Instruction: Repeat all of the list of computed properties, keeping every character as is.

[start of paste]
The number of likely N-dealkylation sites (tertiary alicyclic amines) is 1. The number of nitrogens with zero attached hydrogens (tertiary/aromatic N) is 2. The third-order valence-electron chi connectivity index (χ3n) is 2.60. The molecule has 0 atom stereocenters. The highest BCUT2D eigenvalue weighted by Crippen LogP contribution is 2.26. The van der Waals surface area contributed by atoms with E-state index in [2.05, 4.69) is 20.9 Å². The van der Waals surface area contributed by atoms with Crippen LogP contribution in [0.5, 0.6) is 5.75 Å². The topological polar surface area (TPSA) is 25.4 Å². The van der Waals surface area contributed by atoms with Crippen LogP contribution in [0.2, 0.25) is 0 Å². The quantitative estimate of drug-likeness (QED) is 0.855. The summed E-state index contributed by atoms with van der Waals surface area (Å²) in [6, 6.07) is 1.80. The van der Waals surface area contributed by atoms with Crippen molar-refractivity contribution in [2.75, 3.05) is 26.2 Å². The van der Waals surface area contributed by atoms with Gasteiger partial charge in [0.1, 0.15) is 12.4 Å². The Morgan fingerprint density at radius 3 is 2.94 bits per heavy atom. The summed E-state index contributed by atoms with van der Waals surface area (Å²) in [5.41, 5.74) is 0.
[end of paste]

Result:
The number of likely N-dealkylation sites (tertiary alicyclic amines) is 1. The number of nitrogens with zero attached hydrogens (tertiary/aromatic N) is 2. The third-order valence-electron chi connectivity index (χ3n) is 2.60. The molecule has 0 atom stereocenters. The highest BCUT2D eigenvalue weighted by Crippen LogP contribution is 2.26. The van der Waals surface area contributed by atoms with E-state index in [2.05, 4.69) is 20.9 Å². The van der Waals surface area contributed by atoms with Crippen LogP contribution in [0.5, 0.6) is 5.75 Å². The topological polar surface area (TPSA) is 25.4 Å². The van der Waals surface area contributed by atoms with Crippen LogP contribution in [0.2, 0.25) is 0 Å². The quantitative estimate of drug-likeness (QED) is 0.855. The summed E-state index contributed by atoms with van der Waals surface area (Å²) in [6, 6.07) is 1.80. The van der Waals surface area contributed by atoms with Crippen molar-refractivity contribution in [2.75, 3.05) is 26.2 Å². The van der Waals surface area contributed by atoms with Gasteiger partial charge in [0.1, 0.15) is 12.4 Å². The Morgan fingerprint density at radius 3 is 2.94 bits per heavy atom. The summed E-state index contributed by atoms with van der Waals surface area (Å²) in [5.41, 5.74) is 0.